There were high hopes the finish line might finally be crossed at this month’s township Planning Board meeting. Instead, a decision on an application – including a site plan with variances – by Lake Hopatcong Ventures (LHV) for a project on Espanong Road seems to have turned into a marathon run.
Plans for a 16,000-square-foot mixed-use building have been in the works since early 2017, and were first presented to the Planning Board last June. Since then, developers have responded to various board requests, while studies and research were pursued.
Nevertheless, the Planning Board has been unable to reach consensus, resulting in postponements that have been frustrating to both residents and LHV, which operates under the holding company Camp Six. As reported earlier by The Jefferson Chronicle’s Jane Primerano, Camp Six operates several businesses on Lake Hopatcong including the Main Lake Market, the Miss Lotta tour boat and the miniature golf course. Additionally, the company operates both The Windlass and Alice’s restaurants.
This month’s meeting again ended without a decision on the project. But the meeting did, however, reveal some history regarding the Espanong Road property as well as some new relevant information.
Same Story, Different Time
Back in 2004, the township Planning Board was presented with a similar situation for development of a majority of the property in question. At the time, the proposal was for a 7,800-sq-ft structure – Espanong Plaza – and a parking lot. Although the project never materialized, it was approved on April 30, 2004. And since then, it was noted, the township’s zoning laws have not changed, meaning that particular project may still be viable.
More recently, a traffic flow study was conducted, the results of which were presented as a positive to the board. According to the study by a traffic flow expert, the proposed project would neither substantially increase traffic, nor pose safety hazards.
This notion was countered vigorously by residents who noted that the study was done in a winter month rather than in one of the summer months, the busiest and most trafficked period in the lake area.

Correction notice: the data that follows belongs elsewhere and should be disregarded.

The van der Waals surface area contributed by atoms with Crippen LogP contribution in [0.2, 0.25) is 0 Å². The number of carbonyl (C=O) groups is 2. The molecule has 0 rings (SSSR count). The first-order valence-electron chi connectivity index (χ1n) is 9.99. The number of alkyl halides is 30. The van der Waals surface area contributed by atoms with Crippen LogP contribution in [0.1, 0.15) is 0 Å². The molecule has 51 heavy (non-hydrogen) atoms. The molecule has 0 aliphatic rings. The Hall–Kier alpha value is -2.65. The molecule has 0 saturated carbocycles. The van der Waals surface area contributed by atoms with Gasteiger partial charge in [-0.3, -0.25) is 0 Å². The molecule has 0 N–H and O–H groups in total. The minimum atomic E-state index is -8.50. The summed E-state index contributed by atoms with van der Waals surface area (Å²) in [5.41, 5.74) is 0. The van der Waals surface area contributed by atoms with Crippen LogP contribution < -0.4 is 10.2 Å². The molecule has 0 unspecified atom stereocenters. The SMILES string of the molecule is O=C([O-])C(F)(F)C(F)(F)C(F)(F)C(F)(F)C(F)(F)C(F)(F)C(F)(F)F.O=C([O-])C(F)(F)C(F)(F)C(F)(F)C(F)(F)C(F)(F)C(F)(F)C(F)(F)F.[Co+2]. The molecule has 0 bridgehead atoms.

One resident rhetorically asked how a traffic study is done in the winter when the recreation happens in the summer. Another asked: “How do you come up with numbers for traffic if we don’t know what kind of retail is going in?”
Nevertheless, the developer reported that the traffic flow plan for the development, as well as signage had received approval from the county. Additionally, the parking variance had been obtained from the county as well, no longer necessitating board approval.
And while LHV’s original plans for the Espanong Road property had not been revised, some modifications were made to the plans. For one, the building itself will be reconfigured to have less office space and more warehouse space, reducing the parking requirements to 65 spaces. Another modification divided the original retail space into two spaces from one space.
What Are They Waiting For?
In addition to comments about traffic flow, residents also expressed concern over decision-making postponements.
One resident told The Chronicle there is worry by area residents that the postponements will result in loss of interest by those opposed to the project. “At a meeting last year, there was standing room only,” he noted, adding that attendance has decreased over the months due to inactivity by the developer and the board.
At this month’s meeting, about 25-30 residents were in attendance, all of whom live in the Espanong Road neighborhood. Based on comments, all are opposed to the development project, which they say will bring added traffic to the area and which they note is already congested in the summer months.
One resident faced the board squarely and stated boldly: “We don’t want this. We don’t want this development.”
So What Do Residents Want?
During several days after the board meeting, The Chronicle visited the Espanong Road area and spoke to residents about the development proposal.
Some were opposed to the project simply because they believed it wasn’t needed. “What we need is a large grocery store in the area to replace the Pathmark that closed down. If they want to build something, they should build a supermarket,” a resident told The Chronicle. His idea was echoed by several others.
“We need affordable housing,” said another resident. “They should build houses on that property and keep the character of the neighborhood.”
The neighborhood’s character was uppermost in the minds of many residents we spoke to. “This is a quiet lakeside neighborhood. All this building will change its character,” another resident offered.
While the area does in fact appear residential, the site of the development is zoned C-1, which permits commercial use.
Nevertheless, the residents there don’t want it “commercialized,” as one put it, adding, “It’s going to be an eyesore.”
In requesting variances to build a 16,000-sq-ft mixed-use building on Espanong Road, the Camp Six application cites The Municipal Land Use Law. One reason to request a variance, as stated in the application, notes “the variances requested must benefit the community in that they represent a better zoning alternative for the property.”
“Does this building benefit the community?” one resident mused.
It may be one of the more difficult questions the Planning Board has to resolve. Does it turn down a valuable tax ratable? Or maintain the character of a neighborhood?